“When I decided to write this movie I was stricken by the fact that we’re in a time where we fear The Other – whether it’s the mysterious invader we think is going to come and kill us or take our jobs, or the faction we don’t live near that voted a different way than us. We’re all about pointing the finger. I wanted to suggest maybe the monster we really need to look at has our face. Maybe the evil is us.” – Jordan Peele
Jordan Peele’s new horror film Us, the eagerly awaited follow-up to his Oscar-winning horror debut Get Out (2017), documents the terror of a terrified mother, Adelaide (played by Lupita Nyong’o), as she fights to protect her family from an uncanny band of doppelgänger home invaders. The film opens with a series of haunting quotes, one of which claims that the whole of North America is infested with a network of subterranean tunnels, directly mirroring the above-ground world. From the outset, then, Peele makes it clear that the domestic horror promised in the trailers for Us will give way to something much more expansive, a nation-wide catastrophe. Nevertheless, the cinematic gaze focuses almost explicitly on the Wilson family, for reasons that become clear in a final twist in the closing minutes of the film.
The violence and uncanniness of Us takes place not only on a national geographic scale, but it also spans decades. The film opens to a young Adelaide wandering off from her parents at a beachside fair in 1986. As she walks down to the seafront, she passes what appears to be a homeless man carrying a cardboard sign with the words ‘Jeremiah 11:11’ etched in red. The Bible verse reads, ‘Therefore this is what the Lord says: ‘I will bring on them a disaster they cannot escape. Although they cry out to me, I will not listen to them.’ Adelaide’s experience on the beach haunts her to the present day: she is now a mother, driving out with her husband Gabe (Winston Duke), her youngest Jason (Evan Alex) and her teenage daughter Zora (Shahadi Wright-Joseph) to a holiday home near the sea. Adelaide reluctantly agrees to go with her family to the very same beach from her childhood trauma, where they meet their friends Josh and Kitty Tyler (Tim Heidecker and Elisabeth Moss) and their bratty children.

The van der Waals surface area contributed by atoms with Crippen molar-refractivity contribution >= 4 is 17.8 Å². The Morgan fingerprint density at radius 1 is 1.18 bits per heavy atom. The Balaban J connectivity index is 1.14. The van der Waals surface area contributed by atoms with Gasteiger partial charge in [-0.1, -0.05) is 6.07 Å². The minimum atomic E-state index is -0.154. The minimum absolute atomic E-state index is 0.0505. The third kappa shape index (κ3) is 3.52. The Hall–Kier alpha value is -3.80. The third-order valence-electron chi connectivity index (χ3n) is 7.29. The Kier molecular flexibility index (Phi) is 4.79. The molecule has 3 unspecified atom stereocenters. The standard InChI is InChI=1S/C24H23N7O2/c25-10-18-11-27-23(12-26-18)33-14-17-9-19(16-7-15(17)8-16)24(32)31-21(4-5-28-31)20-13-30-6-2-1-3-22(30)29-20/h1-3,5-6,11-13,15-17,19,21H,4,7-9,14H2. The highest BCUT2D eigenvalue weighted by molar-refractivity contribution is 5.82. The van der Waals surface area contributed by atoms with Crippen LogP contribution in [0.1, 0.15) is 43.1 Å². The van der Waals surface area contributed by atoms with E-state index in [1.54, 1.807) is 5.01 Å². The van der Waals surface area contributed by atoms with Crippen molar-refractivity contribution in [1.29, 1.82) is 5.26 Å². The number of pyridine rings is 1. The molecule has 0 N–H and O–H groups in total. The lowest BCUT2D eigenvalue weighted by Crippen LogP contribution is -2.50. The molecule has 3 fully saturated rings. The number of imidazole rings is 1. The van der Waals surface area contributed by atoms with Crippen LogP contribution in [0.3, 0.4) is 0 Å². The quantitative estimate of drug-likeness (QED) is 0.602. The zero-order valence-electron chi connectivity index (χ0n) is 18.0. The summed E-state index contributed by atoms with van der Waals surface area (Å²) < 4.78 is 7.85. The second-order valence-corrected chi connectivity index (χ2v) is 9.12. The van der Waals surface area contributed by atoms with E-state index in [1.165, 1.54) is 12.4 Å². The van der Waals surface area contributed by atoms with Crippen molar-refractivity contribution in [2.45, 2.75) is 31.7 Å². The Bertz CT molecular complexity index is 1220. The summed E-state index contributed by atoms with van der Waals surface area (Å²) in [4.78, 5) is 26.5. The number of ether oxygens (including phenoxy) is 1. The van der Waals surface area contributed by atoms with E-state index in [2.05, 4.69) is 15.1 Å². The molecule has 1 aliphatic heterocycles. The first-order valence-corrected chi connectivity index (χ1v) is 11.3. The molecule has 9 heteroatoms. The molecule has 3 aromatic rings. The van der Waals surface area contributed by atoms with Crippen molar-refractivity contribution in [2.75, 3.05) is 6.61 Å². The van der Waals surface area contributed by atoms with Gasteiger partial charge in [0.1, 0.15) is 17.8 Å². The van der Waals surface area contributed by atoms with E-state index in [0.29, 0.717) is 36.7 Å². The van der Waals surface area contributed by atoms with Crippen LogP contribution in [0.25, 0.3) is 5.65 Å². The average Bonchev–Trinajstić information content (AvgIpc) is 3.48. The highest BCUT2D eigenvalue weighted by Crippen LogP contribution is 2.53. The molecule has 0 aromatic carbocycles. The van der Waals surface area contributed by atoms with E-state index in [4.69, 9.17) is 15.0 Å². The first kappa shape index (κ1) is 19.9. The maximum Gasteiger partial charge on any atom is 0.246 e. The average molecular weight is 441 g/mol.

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Something happens to Jason at the beach and he wanders off as his mother did thirty years ago only to come upon the same homeless man we recognize from Adelaide’s childhood stood on the beach, blood dripping from his hand. It’s a disturbing image, one of many haunting tableaus interspersed through the film’s aggressive pace and frantic violence. Us is characterized by a staccato, stop-and-start fluctuation between uncanny stillness and frenzied motion, leaving the audience in a state of constant alertness as the Wilson family fight for their lives and slowly uncover the destructive impact of their strange and dangerous doubles. Referred to as ‘the Tethered,’ these strange figures, dressed in red and seemingly incapable of speech, work together in their ceaseless mission to end the lives of their ‘human’ counterparts. Yet despite all the tension and violence, Peele’s trademark humour is even more present in Us than Get Out: the film’s comedic moments are not simply light relief from the violence, in fact some of the film’s funniest moments take place during its most violent scenes. Like Get Out, Peele’s comedy is always double-edged, always slightly uneasy in its refusal to disentangle itself from the horror of Us.
The title of the film is deliberately misleading: it sets up a kind of binary opposition between Us and Them that is violated again and again over the course of Us’ narrative trajectory. Us highlights the violent repercussions of the political, cultural and racial divides currently in operation in contemporary American society at the same time as refusing the ‘Us/Them’ split. Everyone is entangled in this mess, this violence – nobody escapes. And yet within this bloody mess of doubled identities and multiplying corpses, it becomes impossible to discern good from evil, hero from villain, victim from monster. Peele masterfully subverts audience expectations of the home-invasion horror genre, rejecting the binarised gender and racial politics of earlier films like John Carpenter’s Halloween in favour of a harrowing exploration of the middle-ground, of what happens when American citizens realise there is no them, only us.
Rhys is an interdisciplinary PhD candidate researching the politics of contemporary horror. Find him on Twitter: @rhystevenjones.